Earlier you talked about resilience, indicating that it was absolutely important to be patient because setting up internationally takes time, concretely how long does it take on average?
From what we know from our experience, which is historically specific to the automotive industry, you first need to make yourself known to your target customers and explain your competitive and product advantage several times.
Then you know, if you manage to convince them, that you can be selected to respond to a call for tenders. As I was saying earlier, if you are good on the first try, and we have already had examples of companies that we have accompanied in the past, then after only 6 months you can win a contract.
Usually you have two years of development until the start of the serial life, but in general it takes between 12 and 24 months to win a first market.
Very often companies come to us when they have already failed, that is to say that companies try to do it by themselves and eventually realize that distant markets are not so simple because there is the cultural aspect to take into account.
We do not do business in Korea or China in the same way as in Europe. When after 3-4 years these companies still have not managed to get any business, they eventually say: “Well, maybe I’ll let SNECI accompany me with their local approach”.
We have a few examples like that which are quite nice.
What does SNECI bring to a French company that wants to set up abroad, what do you do for them, so we understand that you have local teams that know the local culture very well but otherwise what do you bring to them?
Our teams are sales engineers, so they know the products.
We have reached a critical size that allows us to cover all vehicle technologies and that allows us to be the interface and even sometimes to challenge the suppliers on their product by asking them “Why do you have such and such a characteristic on your product? Do you know that in such and such a market we are going to expect another feature? So can you develop it, how long will it take to do so, etc.?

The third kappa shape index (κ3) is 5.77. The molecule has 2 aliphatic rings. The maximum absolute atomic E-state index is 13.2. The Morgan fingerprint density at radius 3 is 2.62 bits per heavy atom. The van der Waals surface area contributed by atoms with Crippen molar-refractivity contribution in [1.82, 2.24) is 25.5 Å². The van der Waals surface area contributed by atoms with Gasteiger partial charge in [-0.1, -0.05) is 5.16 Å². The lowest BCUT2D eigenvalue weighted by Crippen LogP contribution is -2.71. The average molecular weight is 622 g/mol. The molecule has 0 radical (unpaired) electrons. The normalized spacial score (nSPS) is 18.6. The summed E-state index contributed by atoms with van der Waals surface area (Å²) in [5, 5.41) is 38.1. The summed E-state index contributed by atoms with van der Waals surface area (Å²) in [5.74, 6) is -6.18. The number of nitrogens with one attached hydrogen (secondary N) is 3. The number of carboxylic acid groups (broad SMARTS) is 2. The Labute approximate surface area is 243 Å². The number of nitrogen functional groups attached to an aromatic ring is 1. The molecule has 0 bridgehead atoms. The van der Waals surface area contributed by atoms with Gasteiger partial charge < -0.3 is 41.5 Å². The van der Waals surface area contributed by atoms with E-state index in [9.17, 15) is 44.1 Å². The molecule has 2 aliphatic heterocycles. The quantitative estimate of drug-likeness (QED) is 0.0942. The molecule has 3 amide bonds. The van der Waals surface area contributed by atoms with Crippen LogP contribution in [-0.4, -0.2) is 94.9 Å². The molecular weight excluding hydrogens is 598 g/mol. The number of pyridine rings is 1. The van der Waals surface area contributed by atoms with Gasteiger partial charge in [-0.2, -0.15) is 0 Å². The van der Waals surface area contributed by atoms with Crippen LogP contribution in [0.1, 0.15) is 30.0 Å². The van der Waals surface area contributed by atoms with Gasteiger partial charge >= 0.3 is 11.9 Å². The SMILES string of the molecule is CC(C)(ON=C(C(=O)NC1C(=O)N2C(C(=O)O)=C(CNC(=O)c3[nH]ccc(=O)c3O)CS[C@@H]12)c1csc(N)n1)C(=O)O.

Challenging customers requires them to have a commercial sensibility to highlight the added value of the product.
Locally you also have competitors, so you have to fight against them and then we put, according to the market won, a team rather oriented development and people who will be rather specialized on the quality part and on the logistics part.
We are going to be in support during the series life. We accompany the equipment manufacturer by providing them all the support functions.
That’s quite a lot of people, how many people are involved in a company abroad?
It depends on the size of the business, when we start, it will generally be 1 or 2 people, today there are some suppliers that we support where there is a significant volume of business and where we have 5 or 6 people working full time on these suppliers.
Do you also lobby public authorities in each country?
In some specific cases, yes, it is a mix between monitoring and lobbying, it is trying to understand how regulations evolve.
After that, I will remain realistic, we are not as important as suppliers’ associations and we are not necessarily going to be able to influence regulations.
However, we report to the authorities our feelings in order to be able to influence one way or the other.
Are there any foreign markets that are difficult to penetrate?
I would say that Asia is perhaps more difficult, because it is more distant, more culturally distant, at first but, as I said earlier, once you are established, things settle down, it is perhaps the first market that is difficult.
Then, once you have succeeded in creating this relationship of trust (this is why it is important to be present every day to explain in the customer’s language why the product has this or that characteristic and why it is necessary to choose this orientation rather than another), you can develop business over time.
So we have another question on LinkedIn, “What do you think are the most popular areas of the world for the international development of our suppliers outside the North African Area ? Are we talking about French or English speaking countries?
So, if we reason today in terms of volume, China is still by far the world’s largest automotive market, since this year we should have 75 million vehicles produced and there will be more than 25 million, more than a third in China.
We finally come back to one of the questions from the beginning, which is to say, “Are we going to be export or produce locally?” It’s true that in China, typically, there are very few cases today where we could sell without producing locally, except as I was telling you about very specific services, for example related to cyber security, …
But very few products could be sold locally without having a local presence.